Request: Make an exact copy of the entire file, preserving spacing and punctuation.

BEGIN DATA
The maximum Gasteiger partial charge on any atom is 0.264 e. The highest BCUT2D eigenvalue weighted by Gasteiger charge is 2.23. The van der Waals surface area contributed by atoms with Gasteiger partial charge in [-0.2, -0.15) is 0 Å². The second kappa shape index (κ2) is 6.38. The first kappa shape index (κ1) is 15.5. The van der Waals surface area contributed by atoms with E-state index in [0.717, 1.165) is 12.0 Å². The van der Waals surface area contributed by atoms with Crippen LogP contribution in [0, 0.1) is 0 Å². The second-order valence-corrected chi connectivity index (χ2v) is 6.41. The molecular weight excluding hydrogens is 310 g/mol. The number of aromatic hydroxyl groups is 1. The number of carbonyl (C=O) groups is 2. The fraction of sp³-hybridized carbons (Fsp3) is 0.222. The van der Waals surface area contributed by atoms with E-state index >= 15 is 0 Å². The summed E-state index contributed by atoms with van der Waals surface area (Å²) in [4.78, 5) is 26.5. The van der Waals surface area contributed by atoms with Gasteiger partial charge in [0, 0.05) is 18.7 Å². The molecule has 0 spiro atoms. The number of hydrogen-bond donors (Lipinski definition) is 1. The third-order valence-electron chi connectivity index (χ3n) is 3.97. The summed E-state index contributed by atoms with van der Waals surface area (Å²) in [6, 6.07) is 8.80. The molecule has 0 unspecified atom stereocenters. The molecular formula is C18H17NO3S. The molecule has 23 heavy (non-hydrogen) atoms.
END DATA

The maximum Gasteiger partial charge on any atom is 0.264 e. The highest BCUT2D eigenvalue weighted by Gasteiger charge is 2.23. The van der Waals surface area contributed by atoms with Gasteiger partial charge in [-0.2, -0.15) is 0 Å². The second kappa shape index (κ2) is 6.38. The first kappa shape index (κ1) is 15.5. The van der Waals surface area contributed by atoms with E-state index in [0.717, 1.165) is 12.0 Å². The van der Waals surface area contributed by atoms with Crippen LogP contribution in [0, 0.1) is 0 Å². The second-order valence-corrected chi connectivity index (χ2v) is 6.41. The molecular weight excluding hydrogens is 310 g/mol. The number of aromatic hydroxyl groups is 1. The number of carbonyl (C=O) groups is 2. The fraction of sp³-hybridized carbons (Fsp3) is 0.222. The van der Waals surface area contributed by atoms with E-state index >= 15 is 0 Å². The summed E-state index contributed by atoms with van der Waals surface area (Å²) in [4.78, 5) is 26.5. The van der Waals surface area contributed by atoms with Gasteiger partial charge in [0, 0.05) is 18.7 Å². The molecule has 0 spiro atoms. The number of hydrogen-bond donors (Lipinski definition) is 1. The third-order valence-electron chi connectivity index (χ3n) is 3.97. The summed E-state index contributed by atoms with van der Waals surface area (Å²) in [6, 6.07) is 8.80. The molecule has 0 unspecified atom stereocenters. The molecular formula is C18H17NO3S. The molecule has 23 heavy (non-hydrogen) atoms.